I think the music being created today is more diverse and genre-obliterating than ever before. It’s a really exciting time to be creating because we are not bound to the notion of harmony or melody or rhythm in the way that composers once were.
Noniko Hsu, flutist
Do you have a preference for “old” or “new” music?
I think that for performers and audience members alike, playing old and new music is equally important. I’m always excited to play music that is inspiring, tells the audience a story, and means something to me on a personal level. In the end, both new and classical music were created by composers to inspire people through all ages. The problem I see with the lack of diversity in the identities of composers we perform is that we mistake what the listeners really want. People go to a concert for an experience; it can be comforting, challenging, or moving, and how we achieve that as performers can vary. We sometimes mistakenly think that we can easily satisfy music listeners by playing them music they already know and love. This can be true in some ways, but if we can start from the point of view of storytelling, we will have a more colorful palette to play with in terms of which composers we choose!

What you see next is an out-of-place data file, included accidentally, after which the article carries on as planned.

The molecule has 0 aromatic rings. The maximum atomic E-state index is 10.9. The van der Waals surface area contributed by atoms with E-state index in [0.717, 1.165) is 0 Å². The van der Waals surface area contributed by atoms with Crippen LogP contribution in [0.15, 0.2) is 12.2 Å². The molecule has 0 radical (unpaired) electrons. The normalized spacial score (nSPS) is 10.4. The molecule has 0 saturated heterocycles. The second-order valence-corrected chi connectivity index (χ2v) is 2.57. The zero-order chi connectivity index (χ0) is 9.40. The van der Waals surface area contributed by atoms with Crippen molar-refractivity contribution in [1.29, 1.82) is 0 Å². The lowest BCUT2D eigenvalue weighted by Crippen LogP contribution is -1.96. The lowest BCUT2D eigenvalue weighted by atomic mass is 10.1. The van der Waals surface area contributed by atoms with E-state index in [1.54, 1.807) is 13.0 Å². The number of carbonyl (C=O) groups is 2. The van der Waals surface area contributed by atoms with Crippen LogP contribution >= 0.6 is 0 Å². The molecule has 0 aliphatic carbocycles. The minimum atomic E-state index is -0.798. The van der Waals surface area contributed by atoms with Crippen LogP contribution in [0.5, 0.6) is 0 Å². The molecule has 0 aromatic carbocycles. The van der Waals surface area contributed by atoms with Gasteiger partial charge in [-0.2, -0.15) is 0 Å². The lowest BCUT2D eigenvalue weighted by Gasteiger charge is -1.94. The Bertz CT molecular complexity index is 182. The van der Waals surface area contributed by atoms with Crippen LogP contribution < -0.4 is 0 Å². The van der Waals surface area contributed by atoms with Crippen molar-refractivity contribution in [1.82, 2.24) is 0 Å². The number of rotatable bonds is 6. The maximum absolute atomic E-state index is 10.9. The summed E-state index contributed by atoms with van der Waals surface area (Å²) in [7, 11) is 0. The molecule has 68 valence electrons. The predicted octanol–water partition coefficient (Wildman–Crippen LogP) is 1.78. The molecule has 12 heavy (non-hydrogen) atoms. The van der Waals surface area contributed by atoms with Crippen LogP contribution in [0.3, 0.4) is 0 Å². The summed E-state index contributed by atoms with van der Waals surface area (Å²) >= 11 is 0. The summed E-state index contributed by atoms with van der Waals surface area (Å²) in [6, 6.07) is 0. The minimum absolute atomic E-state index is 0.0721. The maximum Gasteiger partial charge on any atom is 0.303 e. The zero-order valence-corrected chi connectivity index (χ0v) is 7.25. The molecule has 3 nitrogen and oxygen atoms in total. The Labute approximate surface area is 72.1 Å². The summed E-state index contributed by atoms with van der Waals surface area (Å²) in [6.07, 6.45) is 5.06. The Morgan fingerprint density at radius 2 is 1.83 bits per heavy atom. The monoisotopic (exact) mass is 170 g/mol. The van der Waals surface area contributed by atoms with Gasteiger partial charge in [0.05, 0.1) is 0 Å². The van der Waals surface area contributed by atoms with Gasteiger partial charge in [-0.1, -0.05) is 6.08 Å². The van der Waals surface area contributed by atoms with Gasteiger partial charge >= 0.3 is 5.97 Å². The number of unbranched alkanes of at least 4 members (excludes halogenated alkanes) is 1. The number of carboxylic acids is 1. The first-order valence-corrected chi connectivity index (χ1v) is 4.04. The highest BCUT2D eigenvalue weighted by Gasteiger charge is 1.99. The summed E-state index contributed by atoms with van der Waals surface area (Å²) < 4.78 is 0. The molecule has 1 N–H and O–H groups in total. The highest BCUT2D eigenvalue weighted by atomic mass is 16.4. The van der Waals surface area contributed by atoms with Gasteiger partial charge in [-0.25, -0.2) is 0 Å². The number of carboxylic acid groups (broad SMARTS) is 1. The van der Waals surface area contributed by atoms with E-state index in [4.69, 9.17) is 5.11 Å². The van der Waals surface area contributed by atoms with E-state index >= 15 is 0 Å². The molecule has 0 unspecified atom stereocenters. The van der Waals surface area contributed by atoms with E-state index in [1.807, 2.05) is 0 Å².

Mackenzie Sato, percussionist and teacher
What is the role of a K-12 teacher in presenting a broad range of pieces to their classes?
As a band and orchestra teacher, repertoire is really the cornerstone of my performance curriculum. However, only recently have I become comfortable breaking away from the classical music “canon” and teaching music that incorporates not only new, 20th century composers, but also late classical composers of color and female composers.
I think that composing music is a kind of culmination of experience, so to introduce new experiences to my classroom allows my students to ask questions we may not otherwise cover. For example, when one student pointed out that we only played one piece by a female composer that year, she asked why we didn’t play more pieces composed by women. I asked her to name 3 famous women composers. Not surprisingly, she couldn’t. This opened a long conversation about the different kinds of expectations, opportunity, and identity validity society has for men and women, for whites and people of color.